News | December 27, 2011

Advanced Surgical Image Navigation System Enables Faster, More Precise Surgery

December 27, 2011 – The university hospital Klinikum rechts der Isar in Munich, Germany, is the first hospital in the world to operate with Brainlab's Curve image-guided surgery system. Curve is Brainlab's latest generation of image-guided surgery systems. The new technology provides surgeons with better possible guidance and control during surgery, enabling faster, more precise and safer interventions.

Curve is a highly advanced navigation system that integrates the state-of-the-art software from Brainlab to allow instantaneous 3-D visualization during surgery. Importantly, during surgery, ultra-fast image updates to its advanced display screens allow surgical instruments to be navigated immediately by surgeons.

Professor Bernhard Meyer, chairman of the Neurosurgery Department at Klinikum rechts der Isar, said, "We are extremely happy to be able to use the Curve system to support surgery as we believe it can offer advantages for both patients and medical staff. Curve is much more user-friendly than any other surgical navigation system we have used before and offers tools that will help improve outcomes for our patients. For example, by having ultra-fast access to updated images in the operating room allows us to make informed decisions on-the-spot and best-possible intra-operative control."

The new navigation platform also has multiple interfaces to support image sharing and enhancement. Its streaming option also enables surgeons to transfer live images to a PC outside the operating room, thus allowing other experts to view surgery as it happens. Brainlab's clinical online network Quentry further supports safe and fast sharing of patient data with colleagues around the world via cloud computing. The open architecture of the system facilitates the exchange between clinical users so that patients are able to benefit from combined medical expertise.

Other benefits of the system include a motorized camera that can be adjusted effortlessly at any point during the intervention using steering buttons on the monitor. Plus eight multidirectional wheels with cable deflectors allow medical staff to rapidly maneuver the Curve system in and out of the operating room as required.

The Curve product development has been guided by clinical user feedback. The result is an intuitive device that powers ultra-fast image updating and session-sharing. Curve has been presented to the medical community at congresses in Washington and Rome in October 2011.

For more information: www.brainlabcurve.com

 

Related Content

News | Remote Viewing Systems | June 14, 2018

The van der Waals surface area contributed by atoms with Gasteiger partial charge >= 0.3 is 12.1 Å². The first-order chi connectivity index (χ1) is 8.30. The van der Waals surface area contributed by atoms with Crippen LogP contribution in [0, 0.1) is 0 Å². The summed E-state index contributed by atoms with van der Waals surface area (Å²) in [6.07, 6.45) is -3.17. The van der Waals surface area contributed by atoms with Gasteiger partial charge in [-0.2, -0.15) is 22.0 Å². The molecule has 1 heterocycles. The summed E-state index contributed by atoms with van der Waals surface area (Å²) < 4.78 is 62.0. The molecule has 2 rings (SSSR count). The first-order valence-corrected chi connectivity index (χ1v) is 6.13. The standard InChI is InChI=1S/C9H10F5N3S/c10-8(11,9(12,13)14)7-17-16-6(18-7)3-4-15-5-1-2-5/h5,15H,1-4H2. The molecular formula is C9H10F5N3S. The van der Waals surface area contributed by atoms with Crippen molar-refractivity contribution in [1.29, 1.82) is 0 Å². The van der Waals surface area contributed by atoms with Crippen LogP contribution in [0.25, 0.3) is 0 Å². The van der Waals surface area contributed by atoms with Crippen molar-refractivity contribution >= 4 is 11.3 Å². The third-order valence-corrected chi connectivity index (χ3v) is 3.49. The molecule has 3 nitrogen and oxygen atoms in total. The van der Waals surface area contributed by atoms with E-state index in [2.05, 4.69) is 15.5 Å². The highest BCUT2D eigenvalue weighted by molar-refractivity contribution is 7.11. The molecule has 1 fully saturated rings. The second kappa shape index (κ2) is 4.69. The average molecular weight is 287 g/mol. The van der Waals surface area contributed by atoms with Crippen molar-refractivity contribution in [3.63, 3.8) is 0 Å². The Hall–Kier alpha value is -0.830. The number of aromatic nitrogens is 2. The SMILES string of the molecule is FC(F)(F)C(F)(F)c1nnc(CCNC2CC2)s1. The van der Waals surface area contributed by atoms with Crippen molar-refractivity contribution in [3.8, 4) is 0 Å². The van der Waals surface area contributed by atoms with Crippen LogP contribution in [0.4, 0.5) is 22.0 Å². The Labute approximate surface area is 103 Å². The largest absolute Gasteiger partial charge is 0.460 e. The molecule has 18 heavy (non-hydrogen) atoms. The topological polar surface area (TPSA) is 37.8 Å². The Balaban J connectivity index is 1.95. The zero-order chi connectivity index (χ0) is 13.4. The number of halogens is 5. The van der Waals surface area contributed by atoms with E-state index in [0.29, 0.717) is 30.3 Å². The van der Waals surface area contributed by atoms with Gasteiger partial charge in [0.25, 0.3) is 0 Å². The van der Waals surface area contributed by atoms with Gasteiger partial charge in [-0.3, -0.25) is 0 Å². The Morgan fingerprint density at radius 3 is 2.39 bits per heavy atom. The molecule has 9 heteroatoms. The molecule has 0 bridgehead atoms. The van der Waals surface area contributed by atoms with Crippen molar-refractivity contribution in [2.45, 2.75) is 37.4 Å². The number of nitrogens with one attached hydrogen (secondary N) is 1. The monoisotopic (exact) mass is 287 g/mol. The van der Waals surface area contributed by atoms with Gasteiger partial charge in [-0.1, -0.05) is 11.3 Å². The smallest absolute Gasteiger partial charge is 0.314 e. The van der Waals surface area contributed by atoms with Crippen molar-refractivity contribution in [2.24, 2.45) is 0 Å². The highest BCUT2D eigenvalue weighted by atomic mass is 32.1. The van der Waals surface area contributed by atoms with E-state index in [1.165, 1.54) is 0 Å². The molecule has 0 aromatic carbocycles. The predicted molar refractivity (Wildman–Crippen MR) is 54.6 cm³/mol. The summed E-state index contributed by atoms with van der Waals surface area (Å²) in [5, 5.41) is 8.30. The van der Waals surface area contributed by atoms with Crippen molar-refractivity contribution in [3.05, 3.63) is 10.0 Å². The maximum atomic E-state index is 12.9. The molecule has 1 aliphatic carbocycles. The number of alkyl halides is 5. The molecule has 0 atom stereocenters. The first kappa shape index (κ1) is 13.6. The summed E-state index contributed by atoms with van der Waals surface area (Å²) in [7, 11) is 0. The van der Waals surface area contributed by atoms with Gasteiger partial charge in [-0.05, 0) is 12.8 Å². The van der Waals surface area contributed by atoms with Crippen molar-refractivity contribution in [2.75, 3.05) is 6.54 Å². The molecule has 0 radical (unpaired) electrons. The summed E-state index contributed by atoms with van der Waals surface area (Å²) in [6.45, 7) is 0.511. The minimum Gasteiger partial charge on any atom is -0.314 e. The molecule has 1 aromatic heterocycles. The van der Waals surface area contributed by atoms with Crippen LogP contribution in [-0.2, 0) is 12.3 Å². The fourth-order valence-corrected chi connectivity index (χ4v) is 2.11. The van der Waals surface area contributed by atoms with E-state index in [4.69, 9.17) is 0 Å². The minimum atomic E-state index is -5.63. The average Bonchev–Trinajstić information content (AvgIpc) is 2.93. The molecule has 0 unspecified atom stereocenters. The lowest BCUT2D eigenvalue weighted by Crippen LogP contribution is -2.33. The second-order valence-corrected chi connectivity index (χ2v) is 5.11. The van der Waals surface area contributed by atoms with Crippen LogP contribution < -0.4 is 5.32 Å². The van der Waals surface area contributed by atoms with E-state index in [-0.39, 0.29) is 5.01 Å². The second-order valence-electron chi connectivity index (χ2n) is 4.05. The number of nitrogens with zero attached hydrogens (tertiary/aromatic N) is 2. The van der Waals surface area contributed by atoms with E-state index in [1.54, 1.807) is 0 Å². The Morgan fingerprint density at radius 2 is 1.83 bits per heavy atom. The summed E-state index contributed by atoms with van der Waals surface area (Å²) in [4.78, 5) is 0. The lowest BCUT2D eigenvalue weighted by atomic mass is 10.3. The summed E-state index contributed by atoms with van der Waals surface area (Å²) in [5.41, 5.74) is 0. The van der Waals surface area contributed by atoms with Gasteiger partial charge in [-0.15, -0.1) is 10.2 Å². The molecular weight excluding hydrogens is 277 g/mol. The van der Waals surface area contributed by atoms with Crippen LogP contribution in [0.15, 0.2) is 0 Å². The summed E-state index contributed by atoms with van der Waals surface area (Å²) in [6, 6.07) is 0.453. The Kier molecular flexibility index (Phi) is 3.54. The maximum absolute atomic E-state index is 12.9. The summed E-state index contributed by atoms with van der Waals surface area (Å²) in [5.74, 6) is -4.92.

International Medical Solutions (IMS) recently announced that the American College of Radiology (ACR) added IMS'...
Wake Radiology Launches First Installation of EnvoyAI Platform
News | Artificial Intelligence | June 13, 2018
Artificial intelligence (AI) platform provider EnvoyAI recently completed their first successful customer installation...
How AI and Deep Learning Will Enable Cancer Diagnosis Via Ultrasound

The red outline shows the manually segmented boundary of a carcinoma, while the deep learning-predicted boundaries are shown in blue, green and cyan. Copyright 2018 Kumar et al. under Creative Commons Attribution License.

News | Ultrasound Imaging | June 12, 2018 | Tony Kontzer
June 12, 2018 — Viksit Kumar didn’t know his mother had...
Zebra Medical Vision Unveils AI-Based Chest X-ray Research
News | Artificial Intelligence | June 08, 2018
June 8, 2018 — Zebra Medical Vision unveiled its Textray chest X-ray research, which will form the basis for a future
Konica Minolta Launches AeroRemote Insights for Digital Radiography
Technology | Analytics Software | June 07, 2018
Konica Minolta Healthcare Americas Inc. announced the release of AeroRemote Insights, a cloud-based, business...
Vinay Vaidya, Chief Medical Information Officer at Phoenix Children’s Hospital

Vinay Vaidya, Chief Medical Information Officer at Phoenix Children’s Hospital

Sponsored Content | Case Study | Artificial Intelligence | June 05, 2018
The power to predict a cardiac arrest, support a clinical diagnosis or nudge a provider when it is time to issue medi
How image sharing through a health information exchange benefits patients while saving time and money is depicted in this slide shown at HIMSS 2018. Graphic courtesy of Karan Mansukhani.

How image sharing through a health information exchange benefits patients while saving time and money is depicted in this slide shown at HIMSS 2018. Graphic courtesy of Karan Mansukhani.

Feature | Information Technology | June 05, 2018 | By Greg Freiherr
A regional image exchange system is saving lives and reducing radiology costs in Maryland by improving the efficiency
Using Imaging Analytics for Radiology, VCU Health in Richmond, Va., has developed a dashboard to view turnaround time analysis. This functionality allows drill down for each technologist and radiologist and looks at the different steps of the imaging cycle.

Using Imaging Analytics for Radiology, VCU Health in Richmond, Va., has developed a dashboard to view turnaround time analysis. This functionality allows drill down for each technologist and radiologist and looks at the different steps of the imaging cycle.

Sponsored Content | Case Study | Information Technology | June 05, 2018
Sharon Gibbs, director of the radiology department at VCU Health in Richmond, Va., aims to provide quality, timely and...
PACS and the Road to Reconstruction
Feature | PACS | June 05, 2018 | By Dave Whitney and Jef Williams
The PACS — picture archiving and communication systems — have been in existence for more than 45 years. One of the...
Videos | Patient Engagement | June 04, 2018
At SIIM 2018, Alexander J. Towbin, M.D., Radiologist, Department of Radiology and Medical Imaging, Neil D. Johnson...
Overlay Init